Reconciling our wealth with Afghan hunger
Regarding "Hot-Water gratitude" (Jan. 25, Opinion): I, too, have had thoughts and feelings about the inequities between those who "have" and "have not," appearing even more blatant when we hear that many Afghans are foraging for blades of grass for sustenance while many North American pet owners are urged to put their pets on diets. To anyone with sensibilities, this is exasperating. To reconcile these differences would be extremely difficult, and it has become abundantly clear that it cannot be achieved through the use of AK-47s and suicide bombers, but through a greater common respect for life and liberty on a more grass-roots level.
Regarding "At border, uptick in illegal crossings" (Jan. 24): I believe there is one solution to illegal immigration. This is to implement asset-forfeiture laws. Not only for illegal aliens, but for those who help them. If it is illegal for them to be here, it is illegal to hire, transport, and harbor them. We should then sell the property at government auctions, split the proceeds among federal, state, and local governments, and then deport the criminal aliens. If bureaucrats realize they can make money by enforcing laws, illegal immigration will end.
Regarding "The good, the bad, and the fishy" (Jan. 23, Homefront) on Audubon's fish score card on fisheries, which helps consumers buy fish responsibly: Fisheries conservation is a national priority, and there is a lot of work to be done. The North Pacific Fisheries Management Council is taking steps to protect our nation's fisheries and habitat off Alaska. We have closed roughly 98,000 square miles to bottom-trawling to protect fish habitat, and an additional 48,000 square miles to protect endangered sea lions from the effects of fishing. No fish stocks are listed as overfished by federal scientists. We are proud of this record, and are working on additional steps to protect fish stocks and the ocean ecosystems off Alaska.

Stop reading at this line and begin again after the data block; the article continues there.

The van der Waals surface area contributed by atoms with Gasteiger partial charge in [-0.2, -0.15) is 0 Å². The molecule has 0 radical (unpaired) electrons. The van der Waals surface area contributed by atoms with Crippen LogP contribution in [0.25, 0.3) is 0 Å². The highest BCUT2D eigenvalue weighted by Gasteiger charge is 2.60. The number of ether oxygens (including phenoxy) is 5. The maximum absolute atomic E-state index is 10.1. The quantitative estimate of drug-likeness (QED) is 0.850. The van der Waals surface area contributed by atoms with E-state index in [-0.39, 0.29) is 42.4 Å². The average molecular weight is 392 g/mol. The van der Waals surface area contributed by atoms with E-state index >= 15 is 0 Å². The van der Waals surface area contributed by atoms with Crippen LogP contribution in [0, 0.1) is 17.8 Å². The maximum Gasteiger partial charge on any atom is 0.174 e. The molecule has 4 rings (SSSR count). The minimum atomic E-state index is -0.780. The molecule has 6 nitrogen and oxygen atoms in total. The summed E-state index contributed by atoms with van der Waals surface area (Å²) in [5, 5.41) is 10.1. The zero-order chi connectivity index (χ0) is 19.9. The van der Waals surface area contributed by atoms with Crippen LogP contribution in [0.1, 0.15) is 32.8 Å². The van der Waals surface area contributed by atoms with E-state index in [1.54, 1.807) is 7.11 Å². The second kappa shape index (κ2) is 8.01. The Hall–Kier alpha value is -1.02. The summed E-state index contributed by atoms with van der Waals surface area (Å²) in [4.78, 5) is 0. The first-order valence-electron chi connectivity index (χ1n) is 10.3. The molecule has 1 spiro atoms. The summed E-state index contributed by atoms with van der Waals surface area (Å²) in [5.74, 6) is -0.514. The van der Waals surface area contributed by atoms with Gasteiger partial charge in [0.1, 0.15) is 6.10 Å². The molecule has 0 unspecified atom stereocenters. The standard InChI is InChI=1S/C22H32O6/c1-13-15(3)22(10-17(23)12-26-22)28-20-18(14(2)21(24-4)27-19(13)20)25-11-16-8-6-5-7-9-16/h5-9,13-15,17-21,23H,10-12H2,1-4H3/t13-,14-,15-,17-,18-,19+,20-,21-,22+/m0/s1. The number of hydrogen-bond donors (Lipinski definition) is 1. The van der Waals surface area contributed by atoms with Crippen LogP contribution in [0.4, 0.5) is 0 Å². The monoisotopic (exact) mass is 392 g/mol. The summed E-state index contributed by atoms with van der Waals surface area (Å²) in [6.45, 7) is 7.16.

North Pacific Fishery Management Council
I am writing to thank you for all of your timely and valuable articles on AIDS in Africa, which address the scope and tragedy of the problem but also seek to give hope and show the immense amount of good work being done to ameliorate the crisis.
I am the director of the international wing of a Kenyan AIDS organization and I read your paper avidly, as it restores my faith and gives me the courage to continue this work myself. Bravo to everyone involved in bringing these stories to fruition, and please keep them coming!
Thank you for "Day at the park: riding the roller coaster of a son's self-discovery" (Jan. 23, Homefront): Two years ago, the coaster bug bit me in a big way. I studied them, talked about them, and soon plotted my next ride (the then-tallest-in-the-world coaster) at Ohio's Cedar Point. Sure enough, when the fateful day arrived, I found myself looking up a 300-foot initial climb and freezing. Luckily I had joined a coaster club and had my new membership card right in my pocket. I had to do it.
Today, a framed photo of that coaster proudly hangs on the wall behind my desk and my 4-year-old son asks me about riding it with him. When the time comes, I'm sure it will be bigger than I remember.
Matthew Phair Croton-on-Hudson, N.Y.
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